In treating women as “covered” by their husbands or other male relatives, coverture imposed several restrictions on women, which included their inability to hold property, to sue and be sued, to vote, hold public office, serve on juries, enter into contracts, draft wills, and control their earnings. The old law of domestic relations also placed sharp constraints on women’s right to control their bodies, as coverture developed from the principle that upon marriage the husband gained ownership of his wife’s body. Implicit in this notion was that the husband’s right to the services of his wife’s body exceeded all other obligations she might have held. The emphasis, then, on the self-governing individual wrapped in the notion of rights-bearing citizenship excluded women, because the old law of domestic relations denied women self-possession of their own bodies.
Beginning in the mid-nineteenth century, statutes enacted in the United States sought to reform the common law doctrine of coverture by giving a number of married women the capacity to enter into legal transactions. By 1850, for instance, many states had passed laws that allowed married women to hold property. Even so, these reforms did not fully liberate women from the restraints of coverture. During the industrial period, socioeconomic forces separated men’s work from the household setting. These same forces, however, gender-marked the work that most women continued to perform in the family sphere; as a result, women’s domestic labor became separate and distinct from market labor. While a number of the reforms did affirm married women property rights in the work she might perform outside of the household, many of the statutes continued to protect the presumed right of a husband to his wife’s services, specifically with regard to her domestic labor. In this manner, the reforms effectively preserved the tradition of sex-specific marital duties embedded in the doctrine of coverture.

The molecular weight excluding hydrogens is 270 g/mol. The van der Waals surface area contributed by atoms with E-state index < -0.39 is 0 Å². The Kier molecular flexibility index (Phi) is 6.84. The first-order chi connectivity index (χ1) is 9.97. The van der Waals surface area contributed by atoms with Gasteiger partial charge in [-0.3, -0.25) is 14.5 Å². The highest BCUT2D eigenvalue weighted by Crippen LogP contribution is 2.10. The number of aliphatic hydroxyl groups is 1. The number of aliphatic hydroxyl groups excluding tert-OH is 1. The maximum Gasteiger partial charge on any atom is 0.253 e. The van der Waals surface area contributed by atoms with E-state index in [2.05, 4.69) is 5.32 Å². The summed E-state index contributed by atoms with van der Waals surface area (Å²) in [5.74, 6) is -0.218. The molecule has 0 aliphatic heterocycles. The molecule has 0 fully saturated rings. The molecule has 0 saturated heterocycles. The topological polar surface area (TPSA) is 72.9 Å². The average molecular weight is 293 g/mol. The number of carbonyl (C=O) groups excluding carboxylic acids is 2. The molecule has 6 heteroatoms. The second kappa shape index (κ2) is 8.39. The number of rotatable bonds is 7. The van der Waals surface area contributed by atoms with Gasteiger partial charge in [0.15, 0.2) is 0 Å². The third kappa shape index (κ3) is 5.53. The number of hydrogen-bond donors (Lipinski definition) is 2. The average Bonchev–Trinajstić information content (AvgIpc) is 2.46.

Elements of coverture also persisted in American legal thinking after the passage of the Reconstruction Amendments. Although the Fourteenth Amendment affirmed that all women were citizens in that they counted as inhabitants of the country, the courts still restricted the implications of the Fourteenth Amendment as it pertained to women’s rights as citizens. For example, the U.S. Supreme Court’s decision in Bradwell v. Illinois (1873) severely limited the amendment’s impact on women when it upheld the exclusion of Myra Bradwell from the Illinois bar. On the ruling, Joseph P. Bradley reasoned in his concurrent opinion that women’s legal standing did not confer upon them the privilege to engage in any and every profession, occupation, or employment in civil life. As a result, the Court further confined women’s official membership to the domestic realm of the country.